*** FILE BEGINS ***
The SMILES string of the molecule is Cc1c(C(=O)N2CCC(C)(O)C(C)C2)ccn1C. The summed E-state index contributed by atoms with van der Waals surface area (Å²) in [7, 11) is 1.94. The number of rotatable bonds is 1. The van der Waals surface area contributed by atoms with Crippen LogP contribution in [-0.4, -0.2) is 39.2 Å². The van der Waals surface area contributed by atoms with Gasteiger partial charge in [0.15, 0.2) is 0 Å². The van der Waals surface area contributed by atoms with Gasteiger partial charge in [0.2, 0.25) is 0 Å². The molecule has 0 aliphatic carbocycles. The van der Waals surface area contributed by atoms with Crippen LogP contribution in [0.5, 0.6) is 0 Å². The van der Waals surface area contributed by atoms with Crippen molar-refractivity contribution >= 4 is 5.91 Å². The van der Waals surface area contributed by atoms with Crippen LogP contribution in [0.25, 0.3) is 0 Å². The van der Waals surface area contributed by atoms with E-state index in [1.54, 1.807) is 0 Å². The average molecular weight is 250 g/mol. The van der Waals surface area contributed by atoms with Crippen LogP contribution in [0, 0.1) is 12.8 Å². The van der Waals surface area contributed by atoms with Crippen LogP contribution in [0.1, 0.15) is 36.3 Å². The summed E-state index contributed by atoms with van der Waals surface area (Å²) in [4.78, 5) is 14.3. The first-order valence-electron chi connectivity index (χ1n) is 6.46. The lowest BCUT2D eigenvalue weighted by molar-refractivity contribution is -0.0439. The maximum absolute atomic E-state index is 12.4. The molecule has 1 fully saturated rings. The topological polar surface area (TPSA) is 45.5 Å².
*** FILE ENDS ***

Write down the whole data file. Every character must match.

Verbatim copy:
The SMILES string of the molecule is Cc1c(C(=O)N2CCC(C)(O)C(C)C2)ccn1C. The summed E-state index contributed by atoms with van der Waals surface area (Å²) in [7, 11) is 1.94. The number of rotatable bonds is 1. The van der Waals surface area contributed by atoms with Crippen LogP contribution in [-0.4, -0.2) is 39.2 Å². The van der Waals surface area contributed by atoms with Gasteiger partial charge in [0.15, 0.2) is 0 Å². The van der Waals surface area contributed by atoms with Gasteiger partial charge in [0.2, 0.25) is 0 Å². The molecule has 0 aliphatic carbocycles. The van der Waals surface area contributed by atoms with Crippen LogP contribution in [0.5, 0.6) is 0 Å². The van der Waals surface area contributed by atoms with Crippen molar-refractivity contribution >= 4 is 5.91 Å². The van der Waals surface area contributed by atoms with Crippen LogP contribution in [0.25, 0.3) is 0 Å². The van der Waals surface area contributed by atoms with E-state index in [1.54, 1.807) is 0 Å². The average molecular weight is 250 g/mol. The van der Waals surface area contributed by atoms with Crippen LogP contribution in [0, 0.1) is 12.8 Å². The van der Waals surface area contributed by atoms with Crippen LogP contribution in [0.1, 0.15) is 36.3 Å². The summed E-state index contributed by atoms with van der Waals surface area (Å²) in [4.78, 5) is 14.3. The first-order valence-electron chi connectivity index (χ1n) is 6.46. The lowest BCUT2D eigenvalue weighted by molar-refractivity contribution is -0.0439. The maximum absolute atomic E-state index is 12.4. The molecule has 1 fully saturated rings. The topological polar surface area (TPSA) is 45.5 Å².